The Global Education Office: Expanding opportunities for students beyond study abroad
With an ever-globalizing world, the realm of study abroad has shifted. Students can gain a global perspective beyond a typical semester in the classroom of a foreign country. In order to better reflect these expanding opportunities for students, the former ASU Study Abroad Office changed its name to the Global Education Office, or ASU GEO, on July 1. This new name reflects the variety of program options — internships, service learning, online global learning and domestic programs as well as traditional study abroad programs — students can participate in through the Global Education Office.
Noah Rost, the director of the Global Education Office, explained the difference between a global education and study abroad.
“Study abroad is a narrower term that suggests a traditional kind of experience where students are traveling overseas and taking courses with students from another university,” Rost said. “Global education encompasses a much broader and richer array of educational opportunities for students than study abroad does, including internships, completing research, service learning and online global learning. ”
The new online global learning programs were developed and first offered in summer 2020. These types of programs provide students an opportunity to see different perspectives, learn new skill sets and expand their career potential without leaving home. With developing technology and an increase in global identity, international travel is no longer essential for students to gain a global outlook.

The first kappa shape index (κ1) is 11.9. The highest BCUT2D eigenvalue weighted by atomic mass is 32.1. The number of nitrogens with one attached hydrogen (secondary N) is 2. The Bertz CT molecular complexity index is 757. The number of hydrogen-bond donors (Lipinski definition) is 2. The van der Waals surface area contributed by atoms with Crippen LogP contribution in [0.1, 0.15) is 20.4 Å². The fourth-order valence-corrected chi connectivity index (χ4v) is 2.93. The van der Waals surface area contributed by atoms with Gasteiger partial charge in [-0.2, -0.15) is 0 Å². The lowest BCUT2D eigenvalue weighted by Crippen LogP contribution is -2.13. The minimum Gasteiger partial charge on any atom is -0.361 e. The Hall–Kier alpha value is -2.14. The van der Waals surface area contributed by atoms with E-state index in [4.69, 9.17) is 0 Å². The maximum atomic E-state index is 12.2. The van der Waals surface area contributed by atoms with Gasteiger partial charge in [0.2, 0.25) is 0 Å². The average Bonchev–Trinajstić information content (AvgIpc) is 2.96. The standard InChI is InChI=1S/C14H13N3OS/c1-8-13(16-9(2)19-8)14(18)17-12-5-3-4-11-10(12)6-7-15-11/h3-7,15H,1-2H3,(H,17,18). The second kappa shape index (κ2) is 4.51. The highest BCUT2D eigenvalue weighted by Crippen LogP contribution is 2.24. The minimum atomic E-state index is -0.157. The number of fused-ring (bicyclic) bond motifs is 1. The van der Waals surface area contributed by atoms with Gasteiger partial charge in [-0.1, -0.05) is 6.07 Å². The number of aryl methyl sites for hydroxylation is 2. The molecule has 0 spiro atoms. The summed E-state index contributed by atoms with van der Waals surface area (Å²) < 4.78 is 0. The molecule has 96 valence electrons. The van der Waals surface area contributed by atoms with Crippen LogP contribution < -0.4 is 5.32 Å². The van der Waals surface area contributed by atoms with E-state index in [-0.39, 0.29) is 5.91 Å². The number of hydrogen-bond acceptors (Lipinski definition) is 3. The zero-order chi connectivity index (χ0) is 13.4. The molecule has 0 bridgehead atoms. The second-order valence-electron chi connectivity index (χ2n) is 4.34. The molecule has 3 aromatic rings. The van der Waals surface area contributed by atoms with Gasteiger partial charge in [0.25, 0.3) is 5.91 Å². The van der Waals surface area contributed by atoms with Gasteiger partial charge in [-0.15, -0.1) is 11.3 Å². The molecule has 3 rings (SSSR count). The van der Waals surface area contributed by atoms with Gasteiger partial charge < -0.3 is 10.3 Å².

“We face a common set of challenges and opportunities worldwide — environmental, economic, educational and technological. Addressing a global issue doesn’t have to be done overseas. You can do that domestically,” Rost said. “I always like to make the distinction between international and global. International is what happens past the borders of your country. Global is what happens in your own backyard.”
At the Global Education Office, students can expect more intentional expansion of nontraditional programs in addition to study abroad experiences.
“We have over 120,000 learners at ASU and it's not a one-size-fits-all type of scenario. We need to have lots of different opportunities and ways for students to learn,” Rost said. “All students are not going to be able to study abroad for a semester or a summer. As the Global Education Office, it’s incumbent upon us to have programs that meet all the needs of students.”
Have questions? Contact the Global Education Office.